Jim Coll

An Arizona Diamondbacks Fan is Likely the Twins Biggest Supporter

Shawn Miller: Superfan of Southern Miss baseball and Brian Dozier

Brian Dozier Superfan Shawn Miller and family cheer on the Golden Eagles. (Hattiesburg American File Photo)

This is the unlikely story of how an Arizona Diamondbacks supporter, who once lived in Mississippi, has likely become a Minnesota Twins fanatic.

Shawn Miller—it’s a common name. But if you frequented University of Southern Mississippi baseball games in the late 2000s, you know that “Superfan” and his family were anything but common fans of the Golden Eagles and star shortstop Brian Dozier, now an All-Star candidate for Major League Baseball’s Minnesota Twins.

I have not thought much about Superfan in recent years, and haven’t heard from him in longer, but I couldn’t help but picture the smile on his face when this week the Twins released a promotional video and accompanying images in support of Dozier’s All-Star candidacy featuring a bulldozer.

The story goes that Miller and family, including wife Teresa, son Matt and daughter Michelle, were Arizona natives who moved to south Mississippi where Shawn had received a job offer. In 2006, for no particular known reason, Superfan and family became fans of a then little-known freshman shortstop from Fulton, Mississippi. The Millers were huge Diamondbacks supporters, even painting the family car in D-backs colors, but often rode their bicycles to Southern Miss baseball games at Pete Taylor Park with a homemade drum and shakers in tow. If they were out of your line of vision among the thousands of fans at The Pete, you still couldn’t miss their somewhat rhythmic, slightly annoying, but always enthusiastic chant to the beat of the drum, “Here comes the Bull. Here comes the Dozier. Here comes the BullDozier.” For hours. Every game. Little did they know at the time that the lightly recruited Dozier would go on to lead Southern Miss to a berth in the College World Series a few years later and become one of Major League Baseball’s best second basemen.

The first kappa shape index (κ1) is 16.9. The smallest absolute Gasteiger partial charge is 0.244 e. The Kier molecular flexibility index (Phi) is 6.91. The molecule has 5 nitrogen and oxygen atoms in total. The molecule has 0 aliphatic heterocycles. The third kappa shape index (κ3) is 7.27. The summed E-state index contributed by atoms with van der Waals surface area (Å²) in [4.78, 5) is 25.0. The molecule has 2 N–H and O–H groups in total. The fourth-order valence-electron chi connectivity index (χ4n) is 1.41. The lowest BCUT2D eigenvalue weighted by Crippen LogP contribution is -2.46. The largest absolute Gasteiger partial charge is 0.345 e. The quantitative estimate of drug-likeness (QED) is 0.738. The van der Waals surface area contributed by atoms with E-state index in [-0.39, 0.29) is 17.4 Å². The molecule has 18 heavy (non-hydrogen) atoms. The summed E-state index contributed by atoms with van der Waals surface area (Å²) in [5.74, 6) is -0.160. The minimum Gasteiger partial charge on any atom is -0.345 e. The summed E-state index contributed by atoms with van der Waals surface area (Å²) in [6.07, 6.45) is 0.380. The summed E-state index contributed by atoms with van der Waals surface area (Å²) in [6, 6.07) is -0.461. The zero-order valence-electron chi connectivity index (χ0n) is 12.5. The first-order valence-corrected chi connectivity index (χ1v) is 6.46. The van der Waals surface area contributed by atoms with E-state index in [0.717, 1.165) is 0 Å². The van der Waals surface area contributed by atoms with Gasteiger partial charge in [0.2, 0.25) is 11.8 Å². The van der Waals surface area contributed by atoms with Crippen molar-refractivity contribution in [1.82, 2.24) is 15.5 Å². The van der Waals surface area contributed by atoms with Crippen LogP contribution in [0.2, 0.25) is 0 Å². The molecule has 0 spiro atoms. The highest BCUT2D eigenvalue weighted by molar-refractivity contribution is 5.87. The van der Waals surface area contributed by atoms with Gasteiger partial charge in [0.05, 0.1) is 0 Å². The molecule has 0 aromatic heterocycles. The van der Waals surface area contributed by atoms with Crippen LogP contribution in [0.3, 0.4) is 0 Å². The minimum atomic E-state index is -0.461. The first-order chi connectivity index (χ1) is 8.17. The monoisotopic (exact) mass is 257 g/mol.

Prior to this season, I sat down with Dozier, one of five American League finalists in a fan vote to determine that league’s final All-Star selection, to talk about some of his Southern Miss memories—including those of Superfan. Brian indicated that for a few years after he was picked in the 2009 MLB draft by the Twins, he heard from Superfan, getting periodic updates on where the family was living and working at the time. He hadn’t heard from Superfan for a few years but mentioned that some players in the majors, who were once Southern Miss opponents, still ask him about Superfan, inquiring if the Millers were a group of relatives, among many other questions.

I’m not sure what the former Diamondbacks fan is doing these days, but it’s not outside of the realm of possibility that he’s dusting off an old drum, donning a Twins hat, and making plans if Dozier is selected for the All-Star Game.

If that happens, get ready, Cincinnati, because here comes the Bull. Here comes the Dozier. Here comes the BullDozier—and a Superfan.

Dr. Michael Forster

Sugary drinks kill